Psst... We're working on the next generation of Chowhound! View >
HOME > Chowhound > Home Cooking >
Mar 9, 2007 07:15 AM

Sunny side up

I saw a picture of sunny side up eggs. They looked perfect with a yolk that looked runny and the edges of the white browned... Mine, if i wait until the wait begins to brown, the yolk is hard. Any suggestions of how to achieve that diner looks?

  1. Click to Upload a photo (10 MB limit)
  1. Turn the burner up to high. Diners have a hot hot griddle that cooks very fast.

    1. You can also try a trick: not quite so high heat until the eggs are just set and beginning to crisp at the edges (helps if you let the butter almost brown first), add a drop or two of water, cover the skillet with a lid until egg yolks are pink-ish, finsh off quickly without the skillet lid to crisp up the edges of the egg. (Obviously, this is a pretty fast process!)

      1 Reply
      1. re: Alice Letseat

        I recommend the lid also. That way your whites are actually cooked on top.

      2. Heat the butter til it begins to turn brown. Have the two eggs ready in a bowl so you are nut fumbling with them when the pan is ready. Plop them into the hot butter and place a lid on it. The bottom will cook quickly and brown the edges and the lid will allow the top to cook as well. Monitor very carefully so not to overcook. Nothing worse than sunny-side up hard eggs, whats the point.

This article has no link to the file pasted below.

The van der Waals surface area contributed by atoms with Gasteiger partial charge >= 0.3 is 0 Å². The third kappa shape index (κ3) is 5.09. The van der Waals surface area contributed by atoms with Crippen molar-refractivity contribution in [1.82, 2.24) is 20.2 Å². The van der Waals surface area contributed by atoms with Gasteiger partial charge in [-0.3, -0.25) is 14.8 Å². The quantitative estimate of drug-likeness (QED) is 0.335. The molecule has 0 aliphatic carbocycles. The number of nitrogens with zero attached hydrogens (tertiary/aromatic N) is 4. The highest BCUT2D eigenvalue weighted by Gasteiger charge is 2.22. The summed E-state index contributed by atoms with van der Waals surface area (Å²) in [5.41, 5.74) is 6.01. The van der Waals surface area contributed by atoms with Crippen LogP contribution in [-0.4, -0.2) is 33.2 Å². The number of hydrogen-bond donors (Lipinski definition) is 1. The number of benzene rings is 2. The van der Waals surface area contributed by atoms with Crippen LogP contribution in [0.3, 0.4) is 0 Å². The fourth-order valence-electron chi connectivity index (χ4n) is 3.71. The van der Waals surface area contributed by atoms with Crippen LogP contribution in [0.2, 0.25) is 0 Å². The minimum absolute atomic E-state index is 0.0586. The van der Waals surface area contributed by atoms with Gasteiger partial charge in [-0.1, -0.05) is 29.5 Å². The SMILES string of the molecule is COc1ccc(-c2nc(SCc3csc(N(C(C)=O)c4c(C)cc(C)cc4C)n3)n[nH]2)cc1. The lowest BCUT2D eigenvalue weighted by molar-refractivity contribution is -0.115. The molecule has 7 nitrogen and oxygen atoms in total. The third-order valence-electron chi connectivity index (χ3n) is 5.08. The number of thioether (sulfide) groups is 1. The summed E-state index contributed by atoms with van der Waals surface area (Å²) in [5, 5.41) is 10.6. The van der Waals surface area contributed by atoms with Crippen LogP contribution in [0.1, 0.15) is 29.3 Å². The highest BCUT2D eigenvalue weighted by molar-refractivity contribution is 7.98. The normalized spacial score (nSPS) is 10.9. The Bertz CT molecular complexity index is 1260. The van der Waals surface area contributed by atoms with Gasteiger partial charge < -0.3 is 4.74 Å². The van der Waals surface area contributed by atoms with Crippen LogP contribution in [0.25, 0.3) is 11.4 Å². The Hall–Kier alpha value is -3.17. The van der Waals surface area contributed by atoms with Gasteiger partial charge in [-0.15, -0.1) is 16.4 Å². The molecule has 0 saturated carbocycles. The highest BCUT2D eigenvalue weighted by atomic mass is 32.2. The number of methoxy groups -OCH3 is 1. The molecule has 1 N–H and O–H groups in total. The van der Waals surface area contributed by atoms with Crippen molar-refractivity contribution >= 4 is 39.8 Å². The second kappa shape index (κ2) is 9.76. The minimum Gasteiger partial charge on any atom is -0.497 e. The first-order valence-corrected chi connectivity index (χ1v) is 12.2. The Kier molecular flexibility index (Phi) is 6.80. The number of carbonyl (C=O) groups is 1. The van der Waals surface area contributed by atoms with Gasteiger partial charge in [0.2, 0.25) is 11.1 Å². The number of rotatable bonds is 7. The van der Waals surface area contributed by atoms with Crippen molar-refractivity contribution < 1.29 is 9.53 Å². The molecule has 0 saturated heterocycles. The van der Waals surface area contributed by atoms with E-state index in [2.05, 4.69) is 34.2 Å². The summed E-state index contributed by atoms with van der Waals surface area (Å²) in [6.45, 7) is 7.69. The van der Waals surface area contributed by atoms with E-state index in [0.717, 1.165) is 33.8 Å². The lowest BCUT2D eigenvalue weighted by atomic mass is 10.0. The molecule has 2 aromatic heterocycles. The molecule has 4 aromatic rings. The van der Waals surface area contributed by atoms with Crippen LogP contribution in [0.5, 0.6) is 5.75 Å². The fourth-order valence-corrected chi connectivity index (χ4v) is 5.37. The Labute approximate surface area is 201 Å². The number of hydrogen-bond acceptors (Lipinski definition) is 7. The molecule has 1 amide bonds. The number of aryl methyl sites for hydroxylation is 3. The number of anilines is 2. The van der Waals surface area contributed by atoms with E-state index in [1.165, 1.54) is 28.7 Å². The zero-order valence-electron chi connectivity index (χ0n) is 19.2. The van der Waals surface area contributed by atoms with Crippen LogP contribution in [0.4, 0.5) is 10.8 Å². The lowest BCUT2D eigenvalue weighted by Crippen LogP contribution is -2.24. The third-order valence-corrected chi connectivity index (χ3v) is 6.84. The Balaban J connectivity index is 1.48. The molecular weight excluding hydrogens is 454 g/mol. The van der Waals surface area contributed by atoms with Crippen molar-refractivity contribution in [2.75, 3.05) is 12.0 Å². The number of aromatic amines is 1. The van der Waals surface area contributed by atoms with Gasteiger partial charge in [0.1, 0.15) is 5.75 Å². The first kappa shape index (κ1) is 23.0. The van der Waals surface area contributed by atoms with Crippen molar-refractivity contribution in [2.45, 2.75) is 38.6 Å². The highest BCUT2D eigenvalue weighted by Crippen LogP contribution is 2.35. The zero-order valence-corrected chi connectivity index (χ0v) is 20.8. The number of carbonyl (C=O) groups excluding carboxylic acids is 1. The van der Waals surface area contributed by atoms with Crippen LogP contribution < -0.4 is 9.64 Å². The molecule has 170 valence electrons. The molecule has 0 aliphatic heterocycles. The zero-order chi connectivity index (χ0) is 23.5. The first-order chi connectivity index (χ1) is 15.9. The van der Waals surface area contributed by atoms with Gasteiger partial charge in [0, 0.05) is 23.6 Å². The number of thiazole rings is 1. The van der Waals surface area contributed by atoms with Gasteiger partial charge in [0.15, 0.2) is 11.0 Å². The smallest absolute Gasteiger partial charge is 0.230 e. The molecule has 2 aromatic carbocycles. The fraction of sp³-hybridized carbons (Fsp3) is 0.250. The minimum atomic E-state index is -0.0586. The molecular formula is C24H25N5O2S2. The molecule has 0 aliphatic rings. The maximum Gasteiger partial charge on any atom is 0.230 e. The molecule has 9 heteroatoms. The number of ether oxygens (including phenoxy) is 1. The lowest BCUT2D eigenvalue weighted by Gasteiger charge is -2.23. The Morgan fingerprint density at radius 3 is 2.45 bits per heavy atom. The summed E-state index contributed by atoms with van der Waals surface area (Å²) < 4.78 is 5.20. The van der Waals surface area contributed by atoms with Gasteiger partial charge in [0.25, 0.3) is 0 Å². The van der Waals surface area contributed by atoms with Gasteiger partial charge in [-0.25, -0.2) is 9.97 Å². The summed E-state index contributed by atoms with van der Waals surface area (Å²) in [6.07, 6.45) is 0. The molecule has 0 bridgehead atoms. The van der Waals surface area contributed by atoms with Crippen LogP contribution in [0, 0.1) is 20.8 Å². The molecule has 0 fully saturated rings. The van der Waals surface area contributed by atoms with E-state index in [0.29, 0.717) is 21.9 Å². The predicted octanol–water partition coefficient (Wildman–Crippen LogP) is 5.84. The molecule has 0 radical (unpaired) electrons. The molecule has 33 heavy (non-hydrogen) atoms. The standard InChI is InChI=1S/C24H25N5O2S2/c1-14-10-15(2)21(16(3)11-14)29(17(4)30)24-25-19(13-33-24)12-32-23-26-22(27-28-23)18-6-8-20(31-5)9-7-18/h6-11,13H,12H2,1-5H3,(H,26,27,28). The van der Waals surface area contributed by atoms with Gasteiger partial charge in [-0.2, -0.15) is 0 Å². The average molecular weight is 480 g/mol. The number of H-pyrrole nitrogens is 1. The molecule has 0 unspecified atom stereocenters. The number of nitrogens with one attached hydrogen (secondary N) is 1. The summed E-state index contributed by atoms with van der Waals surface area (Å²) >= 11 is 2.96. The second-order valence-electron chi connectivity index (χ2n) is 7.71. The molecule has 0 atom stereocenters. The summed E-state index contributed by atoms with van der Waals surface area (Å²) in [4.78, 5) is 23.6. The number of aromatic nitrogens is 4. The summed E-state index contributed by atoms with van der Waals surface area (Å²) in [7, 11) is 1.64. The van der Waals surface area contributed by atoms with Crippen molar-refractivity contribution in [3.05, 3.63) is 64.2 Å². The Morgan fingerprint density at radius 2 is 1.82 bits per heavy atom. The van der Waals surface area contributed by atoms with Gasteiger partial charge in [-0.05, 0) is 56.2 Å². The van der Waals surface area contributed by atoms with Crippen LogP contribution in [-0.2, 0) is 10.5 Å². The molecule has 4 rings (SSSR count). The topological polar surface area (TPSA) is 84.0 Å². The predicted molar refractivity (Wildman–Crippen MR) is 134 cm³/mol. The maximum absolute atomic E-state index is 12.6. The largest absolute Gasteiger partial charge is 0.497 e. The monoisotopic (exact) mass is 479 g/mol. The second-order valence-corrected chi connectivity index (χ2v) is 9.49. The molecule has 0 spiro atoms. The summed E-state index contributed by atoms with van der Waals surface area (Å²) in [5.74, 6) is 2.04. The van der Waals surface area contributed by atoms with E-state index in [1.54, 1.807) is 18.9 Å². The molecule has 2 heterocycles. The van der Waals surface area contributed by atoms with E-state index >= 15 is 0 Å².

1 Reply
        1. re: jfood

          I just made these this morning. Defintitely use a hot pan and let the butter start to brown. I crack the eggs in a bowl first and then pour the contents of the bowl into the browned butter. The edges will get all crispy and the yolk will stay runny. I'll also occasionally cover the pan, but not always, for maybe 30 seconds to make sure the whites are cooked through near the yolk and the yolk gets a very thin cooked coating but it still liiquidy

        2. All these "hot pan" posts are interesting to me, since I do my SSU eggs in exactly the opposite manner! I heat my skillet on a flame-tamer plate just so it's very evenly hot, put in oil with a little butter (and sometimes some bacon grease) until that melts, slide in the (room-temp) eggs and season them, then put on the lid. I use a glass lid from one of my pots - it sits down below the edge of the skillet just enough to make a fairly tight seal, and I can monitor the progress without removing it. When the white is completely opaque, the eggs are cooked, and there's no browning or crusty edges whatsoever - just tender egg all the way down. As a variation, I'll use enough cooking fat so that I can baste the tops a bit, which produces what I consider THE perfect fried egg: not hard, but a bit gelatinous rather than runny.

          1. Place the eggs (still in their shells) into a bowl of hot water for a few minutes before cooking to take the chill out. And I place a domed lid over the eggs on the griddle.